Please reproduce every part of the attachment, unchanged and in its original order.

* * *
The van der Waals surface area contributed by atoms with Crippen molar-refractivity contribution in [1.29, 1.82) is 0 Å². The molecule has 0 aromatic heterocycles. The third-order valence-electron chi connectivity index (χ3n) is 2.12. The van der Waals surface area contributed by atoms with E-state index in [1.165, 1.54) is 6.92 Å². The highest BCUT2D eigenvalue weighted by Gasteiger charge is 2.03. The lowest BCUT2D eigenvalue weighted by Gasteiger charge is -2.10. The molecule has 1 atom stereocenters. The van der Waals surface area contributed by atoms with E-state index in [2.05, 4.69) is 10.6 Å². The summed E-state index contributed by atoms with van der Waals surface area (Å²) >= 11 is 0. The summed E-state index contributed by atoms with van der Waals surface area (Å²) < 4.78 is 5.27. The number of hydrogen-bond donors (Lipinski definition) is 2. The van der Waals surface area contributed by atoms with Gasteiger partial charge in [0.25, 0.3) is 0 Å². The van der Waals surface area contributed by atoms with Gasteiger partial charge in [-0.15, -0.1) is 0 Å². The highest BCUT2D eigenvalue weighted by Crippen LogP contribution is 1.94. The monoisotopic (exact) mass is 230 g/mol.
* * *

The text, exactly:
The van der Waals surface area contributed by atoms with Crippen molar-refractivity contribution in [1.29, 1.82) is 0 Å². The molecule has 0 aromatic heterocycles. The third-order valence-electron chi connectivity index (χ3n) is 2.12. The van der Waals surface area contributed by atoms with E-state index in [1.165, 1.54) is 6.92 Å². The highest BCUT2D eigenvalue weighted by Gasteiger charge is 2.03. The lowest BCUT2D eigenvalue weighted by Gasteiger charge is -2.10. The molecule has 1 atom stereocenters. The van der Waals surface area contributed by atoms with E-state index in [2.05, 4.69) is 10.6 Å². The summed E-state index contributed by atoms with van der Waals surface area (Å²) >= 11 is 0. The summed E-state index contributed by atoms with van der Waals surface area (Å²) < 4.78 is 5.27. The number of hydrogen-bond donors (Lipinski definition) is 2. The van der Waals surface area contributed by atoms with Gasteiger partial charge in [0.25, 0.3) is 0 Å². The van der Waals surface area contributed by atoms with Gasteiger partial charge in [-0.15, -0.1) is 0 Å². The highest BCUT2D eigenvalue weighted by Crippen LogP contribution is 1.94. The monoisotopic (exact) mass is 230 g/mol.